I was catching up on my blog reading (ObjectMentor to be more specific) when I found Uncle Bob's post on quintessence as the fifth element for the Agile Manifesto. His statement of “Craftsmanship over Crap” really rang true with me.
We (software developers) like to compare our work to that of craftsmen and many people are starting to realize that maintainability is one of the cornerstones of writing good software. However, our software still keeps decaying, brilliant designs are mangled with hacks, quick bug fixes or just plain outdated with changing requirements.
However, I challenge you, next time you go to fix that bug or that small change request that almost fits the current design, step back and think first. Spend those extra minutes considering if there is a way you can fix it, maybe even improving the current design. Don‘t go on an overengineering spree, just keep it simple and elegant. Then, when you’re done, sit back and marvel at your work and smile.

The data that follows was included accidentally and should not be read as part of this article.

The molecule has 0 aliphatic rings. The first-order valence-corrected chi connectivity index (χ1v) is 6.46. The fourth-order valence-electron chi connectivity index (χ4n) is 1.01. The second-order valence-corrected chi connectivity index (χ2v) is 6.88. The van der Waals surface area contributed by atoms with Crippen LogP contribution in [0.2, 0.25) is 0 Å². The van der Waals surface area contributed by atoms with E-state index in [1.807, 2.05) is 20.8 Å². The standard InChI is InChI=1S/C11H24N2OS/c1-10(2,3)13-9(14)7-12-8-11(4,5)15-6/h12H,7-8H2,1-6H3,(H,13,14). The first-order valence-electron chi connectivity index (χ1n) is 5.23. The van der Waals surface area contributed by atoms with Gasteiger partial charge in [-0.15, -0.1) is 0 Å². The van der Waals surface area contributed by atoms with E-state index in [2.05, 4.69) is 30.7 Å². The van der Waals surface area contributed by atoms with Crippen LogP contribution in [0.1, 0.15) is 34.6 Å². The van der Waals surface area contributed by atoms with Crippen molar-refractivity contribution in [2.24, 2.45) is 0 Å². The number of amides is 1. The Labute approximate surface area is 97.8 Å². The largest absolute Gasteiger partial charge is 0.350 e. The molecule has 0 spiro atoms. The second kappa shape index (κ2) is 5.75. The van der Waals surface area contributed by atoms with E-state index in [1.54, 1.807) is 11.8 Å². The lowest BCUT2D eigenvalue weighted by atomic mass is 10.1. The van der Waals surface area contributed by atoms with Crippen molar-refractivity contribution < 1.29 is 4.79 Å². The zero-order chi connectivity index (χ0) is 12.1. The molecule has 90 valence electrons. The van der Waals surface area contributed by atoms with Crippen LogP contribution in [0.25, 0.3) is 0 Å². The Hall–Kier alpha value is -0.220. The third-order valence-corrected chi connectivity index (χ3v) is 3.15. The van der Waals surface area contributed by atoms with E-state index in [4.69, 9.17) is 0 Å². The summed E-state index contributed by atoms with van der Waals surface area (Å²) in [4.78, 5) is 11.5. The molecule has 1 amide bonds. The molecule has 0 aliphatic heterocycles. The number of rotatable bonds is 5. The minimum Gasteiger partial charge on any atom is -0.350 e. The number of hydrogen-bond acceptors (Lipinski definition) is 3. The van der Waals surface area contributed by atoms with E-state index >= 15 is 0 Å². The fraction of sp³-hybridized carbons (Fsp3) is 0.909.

We've all made a quick hack, we will all do it again, but I promise you, those few extra minutes spent will be worth it in the long run. Technical debt has high interests. How often have you made a quick change while thinking (or even better made a comment) that you will come back and fix it later. How often have you forgotten?
Actively thinking about this and being proud of the results is really good for my personal productivity. Ideally, if you always leave your code slightly better than you found it, it should resist decay very well. Challenge your team to join you in this quest.
- Leave the code slightly better than you found it.
- Write a regression test for a bug, so it's not reintroduced.
- Don't live in a house with broken windows.
- Write tests to gain the confidence to perform refactoring.
- Be a craftsman.
And to quote J.P Boodhoo: 'Develop with Passion'.